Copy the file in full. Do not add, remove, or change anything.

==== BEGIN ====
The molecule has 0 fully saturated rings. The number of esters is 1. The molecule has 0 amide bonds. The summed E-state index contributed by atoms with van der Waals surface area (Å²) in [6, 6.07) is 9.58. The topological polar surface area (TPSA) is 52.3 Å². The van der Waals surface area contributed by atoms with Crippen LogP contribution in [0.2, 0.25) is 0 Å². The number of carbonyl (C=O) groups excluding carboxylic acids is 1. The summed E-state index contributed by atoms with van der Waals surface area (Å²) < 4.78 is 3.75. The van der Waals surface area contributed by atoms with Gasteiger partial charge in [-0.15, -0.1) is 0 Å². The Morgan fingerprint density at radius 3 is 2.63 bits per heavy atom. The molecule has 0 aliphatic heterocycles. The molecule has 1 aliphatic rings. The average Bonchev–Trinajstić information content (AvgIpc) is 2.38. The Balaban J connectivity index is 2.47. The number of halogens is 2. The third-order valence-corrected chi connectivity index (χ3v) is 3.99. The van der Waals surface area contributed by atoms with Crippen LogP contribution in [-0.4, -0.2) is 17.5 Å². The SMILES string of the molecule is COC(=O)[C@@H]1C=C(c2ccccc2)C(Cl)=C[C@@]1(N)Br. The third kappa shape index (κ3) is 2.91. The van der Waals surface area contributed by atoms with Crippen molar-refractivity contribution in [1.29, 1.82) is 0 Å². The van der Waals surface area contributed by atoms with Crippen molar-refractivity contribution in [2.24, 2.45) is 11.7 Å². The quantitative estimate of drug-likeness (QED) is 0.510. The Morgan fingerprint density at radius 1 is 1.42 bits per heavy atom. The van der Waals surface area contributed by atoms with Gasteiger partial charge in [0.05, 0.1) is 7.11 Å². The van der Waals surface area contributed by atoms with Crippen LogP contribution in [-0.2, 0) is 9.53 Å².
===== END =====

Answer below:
The molecule has 0 fully saturated rings. The number of esters is 1. The molecule has 0 amide bonds. The summed E-state index contributed by atoms with van der Waals surface area (Å²) in [6, 6.07) is 9.58. The topological polar surface area (TPSA) is 52.3 Å². The van der Waals surface area contributed by atoms with Crippen LogP contribution in [0.2, 0.25) is 0 Å². The number of carbonyl (C=O) groups excluding carboxylic acids is 1. The summed E-state index contributed by atoms with van der Waals surface area (Å²) < 4.78 is 3.75. The van der Waals surface area contributed by atoms with Gasteiger partial charge in [-0.15, -0.1) is 0 Å². The Morgan fingerprint density at radius 3 is 2.63 bits per heavy atom. The molecule has 0 aliphatic heterocycles. The molecule has 1 aliphatic rings. The average Bonchev–Trinajstić information content (AvgIpc) is 2.38. The Balaban J connectivity index is 2.47. The number of halogens is 2. The third-order valence-corrected chi connectivity index (χ3v) is 3.99. The van der Waals surface area contributed by atoms with Crippen LogP contribution in [-0.4, -0.2) is 17.5 Å². The SMILES string of the molecule is COC(=O)[C@@H]1C=C(c2ccccc2)C(Cl)=C[C@@]1(N)Br. The third kappa shape index (κ3) is 2.91. The van der Waals surface area contributed by atoms with Crippen molar-refractivity contribution in [1.29, 1.82) is 0 Å². The van der Waals surface area contributed by atoms with Crippen molar-refractivity contribution in [2.24, 2.45) is 11.7 Å². The quantitative estimate of drug-likeness (QED) is 0.510. The Morgan fingerprint density at radius 1 is 1.42 bits per heavy atom. The van der Waals surface area contributed by atoms with Gasteiger partial charge in [0.05, 0.1) is 7.11 Å². The van der Waals surface area contributed by atoms with Crippen LogP contribution in [-0.2, 0) is 9.53 Å².